Enbridge is well aware of the challenges when trying to reach remote areas quickly, Curwin said. The company has emergency response plans, predefined access routes and equipment stored at five strategic locations along its Minnesota pipelines, he said.
“We know up and down the pipeline how we can get in,” Curwin said.
Preparing for the worst
The company is still reeling from its worst crude oil spill.
In July 2010, a 30-inch crude oil pipeline ruptured from cracking and corrosion in Marshall, Mich., and leaked 17 hours before Enbridge detected it.
The spill sent 843,000 gallons of crude oil into wetlands, a creek and the Kalamazoo River, and triggered temporary evacuation of more than 50 houses because of high levels of benzene, a toxic component of oil.
Enbridge has spent more than $1 billion to clean up the area, roughly the price tag of the Minnesota portion of the new Sandpiper pipeline.
Federal investigators blamed the Marshall accident on “pervasive organizational failures” at Enbridge, and the company has said it expects to pay an estimated $29.6 million in federal penalties.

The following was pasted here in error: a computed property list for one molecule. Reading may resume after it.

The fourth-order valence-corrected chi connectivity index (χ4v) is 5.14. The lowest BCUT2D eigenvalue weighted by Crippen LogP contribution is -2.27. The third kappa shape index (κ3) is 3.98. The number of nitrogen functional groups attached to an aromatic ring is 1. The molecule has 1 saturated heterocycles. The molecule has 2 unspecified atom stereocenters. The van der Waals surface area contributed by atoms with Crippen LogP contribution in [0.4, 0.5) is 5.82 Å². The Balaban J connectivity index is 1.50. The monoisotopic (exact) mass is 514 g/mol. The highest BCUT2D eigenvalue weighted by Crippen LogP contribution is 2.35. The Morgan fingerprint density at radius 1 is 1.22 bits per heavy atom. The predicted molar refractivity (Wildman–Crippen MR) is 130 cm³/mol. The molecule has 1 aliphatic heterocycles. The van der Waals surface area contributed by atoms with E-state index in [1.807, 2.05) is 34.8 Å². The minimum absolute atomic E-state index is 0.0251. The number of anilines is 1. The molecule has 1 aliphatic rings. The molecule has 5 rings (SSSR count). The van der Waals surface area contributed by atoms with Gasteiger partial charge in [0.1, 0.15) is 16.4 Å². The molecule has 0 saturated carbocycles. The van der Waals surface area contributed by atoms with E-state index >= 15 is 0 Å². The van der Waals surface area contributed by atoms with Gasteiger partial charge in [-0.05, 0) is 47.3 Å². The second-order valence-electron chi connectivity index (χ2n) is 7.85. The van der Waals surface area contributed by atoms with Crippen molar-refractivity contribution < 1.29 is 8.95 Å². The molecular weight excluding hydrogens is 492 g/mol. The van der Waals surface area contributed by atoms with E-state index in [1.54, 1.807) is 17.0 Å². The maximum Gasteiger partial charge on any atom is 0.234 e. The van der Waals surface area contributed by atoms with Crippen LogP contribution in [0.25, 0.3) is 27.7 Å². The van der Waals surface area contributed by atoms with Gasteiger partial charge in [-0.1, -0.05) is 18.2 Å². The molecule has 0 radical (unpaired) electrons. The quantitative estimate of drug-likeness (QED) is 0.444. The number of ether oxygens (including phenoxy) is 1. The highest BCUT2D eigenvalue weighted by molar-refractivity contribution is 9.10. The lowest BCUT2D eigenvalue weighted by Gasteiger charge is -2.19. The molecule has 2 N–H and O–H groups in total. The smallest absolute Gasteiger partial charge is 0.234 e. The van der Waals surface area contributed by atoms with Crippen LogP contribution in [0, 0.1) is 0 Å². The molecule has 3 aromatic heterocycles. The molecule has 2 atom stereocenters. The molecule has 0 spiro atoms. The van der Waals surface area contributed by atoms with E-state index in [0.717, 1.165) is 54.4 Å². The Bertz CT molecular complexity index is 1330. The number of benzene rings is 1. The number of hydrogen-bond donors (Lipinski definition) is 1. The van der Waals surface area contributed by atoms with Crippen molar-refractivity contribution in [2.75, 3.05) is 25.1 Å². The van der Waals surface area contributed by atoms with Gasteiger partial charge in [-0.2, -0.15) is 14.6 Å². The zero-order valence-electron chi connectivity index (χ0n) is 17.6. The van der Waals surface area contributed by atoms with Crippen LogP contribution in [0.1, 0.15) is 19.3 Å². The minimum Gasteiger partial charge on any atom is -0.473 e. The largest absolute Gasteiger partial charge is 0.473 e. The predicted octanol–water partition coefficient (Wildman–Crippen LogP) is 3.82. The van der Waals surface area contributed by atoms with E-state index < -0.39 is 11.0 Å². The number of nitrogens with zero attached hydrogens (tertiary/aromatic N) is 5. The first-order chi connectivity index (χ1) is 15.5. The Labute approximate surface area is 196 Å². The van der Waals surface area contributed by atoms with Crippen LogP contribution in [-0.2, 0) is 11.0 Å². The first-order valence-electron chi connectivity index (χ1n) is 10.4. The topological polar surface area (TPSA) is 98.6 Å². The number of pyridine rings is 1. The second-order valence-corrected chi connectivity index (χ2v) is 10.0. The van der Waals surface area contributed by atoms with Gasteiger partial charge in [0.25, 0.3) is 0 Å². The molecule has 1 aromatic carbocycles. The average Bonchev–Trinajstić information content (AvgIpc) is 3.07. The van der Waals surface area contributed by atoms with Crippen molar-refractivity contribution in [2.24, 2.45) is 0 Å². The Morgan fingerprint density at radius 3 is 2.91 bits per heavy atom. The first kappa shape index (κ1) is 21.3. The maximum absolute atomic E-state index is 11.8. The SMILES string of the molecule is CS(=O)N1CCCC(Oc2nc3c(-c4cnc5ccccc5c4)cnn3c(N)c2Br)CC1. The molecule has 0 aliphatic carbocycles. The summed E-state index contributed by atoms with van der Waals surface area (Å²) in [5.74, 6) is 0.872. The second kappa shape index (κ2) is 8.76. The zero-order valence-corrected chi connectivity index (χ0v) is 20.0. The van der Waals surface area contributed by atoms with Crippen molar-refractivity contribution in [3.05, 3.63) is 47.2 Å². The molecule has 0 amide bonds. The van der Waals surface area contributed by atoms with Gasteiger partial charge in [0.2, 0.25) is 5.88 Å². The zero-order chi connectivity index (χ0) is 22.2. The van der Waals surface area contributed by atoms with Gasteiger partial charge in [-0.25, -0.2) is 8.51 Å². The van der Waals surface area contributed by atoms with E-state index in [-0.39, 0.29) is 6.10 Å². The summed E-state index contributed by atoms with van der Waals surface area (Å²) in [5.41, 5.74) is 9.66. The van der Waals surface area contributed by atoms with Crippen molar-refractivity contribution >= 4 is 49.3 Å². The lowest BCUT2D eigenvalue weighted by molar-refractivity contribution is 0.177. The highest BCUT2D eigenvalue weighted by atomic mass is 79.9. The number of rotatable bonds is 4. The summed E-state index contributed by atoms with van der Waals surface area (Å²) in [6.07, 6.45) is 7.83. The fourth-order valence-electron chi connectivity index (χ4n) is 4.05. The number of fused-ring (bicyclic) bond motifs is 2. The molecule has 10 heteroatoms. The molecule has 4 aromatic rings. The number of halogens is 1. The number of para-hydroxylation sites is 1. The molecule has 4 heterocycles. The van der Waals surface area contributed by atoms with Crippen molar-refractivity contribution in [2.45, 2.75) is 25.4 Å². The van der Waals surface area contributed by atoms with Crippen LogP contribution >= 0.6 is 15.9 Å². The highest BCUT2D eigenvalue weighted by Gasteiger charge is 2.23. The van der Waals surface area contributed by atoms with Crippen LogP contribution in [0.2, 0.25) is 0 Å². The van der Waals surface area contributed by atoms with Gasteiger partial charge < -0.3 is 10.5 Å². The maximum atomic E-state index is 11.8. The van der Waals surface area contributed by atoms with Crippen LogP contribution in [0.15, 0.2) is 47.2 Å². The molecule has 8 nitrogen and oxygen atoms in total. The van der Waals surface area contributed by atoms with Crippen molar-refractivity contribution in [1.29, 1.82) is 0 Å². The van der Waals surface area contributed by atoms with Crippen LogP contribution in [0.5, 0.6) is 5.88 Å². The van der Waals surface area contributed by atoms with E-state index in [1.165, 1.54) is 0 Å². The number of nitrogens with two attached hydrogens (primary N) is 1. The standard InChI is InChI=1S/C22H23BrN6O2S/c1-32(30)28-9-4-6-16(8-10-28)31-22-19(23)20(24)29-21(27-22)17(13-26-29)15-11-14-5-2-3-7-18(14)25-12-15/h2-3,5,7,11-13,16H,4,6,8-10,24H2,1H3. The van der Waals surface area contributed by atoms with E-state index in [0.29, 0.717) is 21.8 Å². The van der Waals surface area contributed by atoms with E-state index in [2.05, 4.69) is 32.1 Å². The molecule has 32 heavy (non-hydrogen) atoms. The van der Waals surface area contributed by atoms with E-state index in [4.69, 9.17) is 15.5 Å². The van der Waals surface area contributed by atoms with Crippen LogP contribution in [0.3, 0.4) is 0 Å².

Curwin says the fallout from the spill has dramatically changed the company’s culture — for the better.
He said the company has improved leak detection, upgraded pipelines and opened a new control center in Edmonton, Alberta.
It also has hired more control-room workers and given them a new rule about shutting down pipelines, he added.
“If there’s some abnormal condition, whether they understand it or not,” Curwin said, “the Golden Rule is to shut down the line.”
As for the corrosion-protection coating that failed in the Michigan pipeline, Curwin said it “is long gone from the industry.” Now, the coating is fusion-bonded “so the circumstances that contributed to the pipe failure in Marshall cannot occur on Sandpiper,” he added.
One of Enbridge’s worst spills in Minnesota was the 2002 rupture of a 34-inch pipeline near Cohasset, Minn. That spill dumped 252,000 gallons of crude oil into a bog. Much of the oil pooled on the ground, and officials decided to ignite it, causing a mile-high smoke plume.
Enbridge says replacing that 1960s-era line is its next big pipeline project in Minnesota. Environmental officials have generally applauded those plans because the old line has been prone to ruptures.
Yet if its replacement is built next to the Sandpiper pipeline, it could mean a fifth plastic pipeline marker on the bank of La Salle Creek.
Stolen, the retired DNR pipeline evaluator, said concentrating pipelines presents a cumulative risk that Minnesota now needs to consider.
“Why should these be sacrifice areas?” Stolen said. “At what point do you say, ‘Enough is enough?’ ”